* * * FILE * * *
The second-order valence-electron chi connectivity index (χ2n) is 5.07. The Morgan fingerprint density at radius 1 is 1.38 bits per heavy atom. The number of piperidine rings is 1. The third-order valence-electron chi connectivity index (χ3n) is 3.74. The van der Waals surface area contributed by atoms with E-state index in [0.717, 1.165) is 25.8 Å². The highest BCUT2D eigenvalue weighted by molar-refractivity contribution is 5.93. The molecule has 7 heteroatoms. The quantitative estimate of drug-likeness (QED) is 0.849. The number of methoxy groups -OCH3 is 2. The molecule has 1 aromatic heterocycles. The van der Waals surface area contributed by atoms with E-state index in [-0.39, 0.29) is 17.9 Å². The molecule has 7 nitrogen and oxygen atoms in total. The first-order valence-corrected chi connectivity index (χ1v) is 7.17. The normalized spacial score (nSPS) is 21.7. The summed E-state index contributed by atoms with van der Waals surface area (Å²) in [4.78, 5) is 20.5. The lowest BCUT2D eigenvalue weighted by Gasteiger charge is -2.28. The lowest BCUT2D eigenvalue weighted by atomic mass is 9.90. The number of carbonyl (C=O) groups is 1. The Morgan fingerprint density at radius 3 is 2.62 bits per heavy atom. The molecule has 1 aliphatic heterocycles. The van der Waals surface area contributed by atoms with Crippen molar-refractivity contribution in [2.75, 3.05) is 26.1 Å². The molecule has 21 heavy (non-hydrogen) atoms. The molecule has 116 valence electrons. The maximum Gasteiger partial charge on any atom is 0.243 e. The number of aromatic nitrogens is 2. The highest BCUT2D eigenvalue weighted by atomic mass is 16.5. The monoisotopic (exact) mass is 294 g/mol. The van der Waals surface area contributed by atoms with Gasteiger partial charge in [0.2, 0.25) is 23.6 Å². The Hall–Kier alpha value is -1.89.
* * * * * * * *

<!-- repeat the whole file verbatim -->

The second-order valence-electron chi connectivity index (χ2n) is 5.07. The Morgan fingerprint density at radius 1 is 1.38 bits per heavy atom. The number of piperidine rings is 1. The third-order valence-electron chi connectivity index (χ3n) is 3.74. The van der Waals surface area contributed by atoms with E-state index in [0.717, 1.165) is 25.8 Å². The highest BCUT2D eigenvalue weighted by molar-refractivity contribution is 5.93. The molecule has 7 heteroatoms. The quantitative estimate of drug-likeness (QED) is 0.849. The number of methoxy groups -OCH3 is 2. The molecule has 1 aromatic heterocycles. The van der Waals surface area contributed by atoms with E-state index in [-0.39, 0.29) is 17.9 Å². The molecule has 7 nitrogen and oxygen atoms in total. The first-order valence-corrected chi connectivity index (χ1v) is 7.17. The normalized spacial score (nSPS) is 21.7. The summed E-state index contributed by atoms with van der Waals surface area (Å²) in [4.78, 5) is 20.5. The lowest BCUT2D eigenvalue weighted by Gasteiger charge is -2.28. The lowest BCUT2D eigenvalue weighted by atomic mass is 9.90. The number of carbonyl (C=O) groups is 1. The Morgan fingerprint density at radius 3 is 2.62 bits per heavy atom. The molecule has 1 aliphatic heterocycles. The van der Waals surface area contributed by atoms with Crippen molar-refractivity contribution in [2.75, 3.05) is 26.1 Å². The molecule has 21 heavy (non-hydrogen) atoms. The molecule has 116 valence electrons. The maximum Gasteiger partial charge on any atom is 0.243 e. The number of aromatic nitrogens is 2. The highest BCUT2D eigenvalue weighted by atomic mass is 16.5. The monoisotopic (exact) mass is 294 g/mol. The van der Waals surface area contributed by atoms with Gasteiger partial charge in [0.2, 0.25) is 23.6 Å². The Hall–Kier alpha value is -1.89.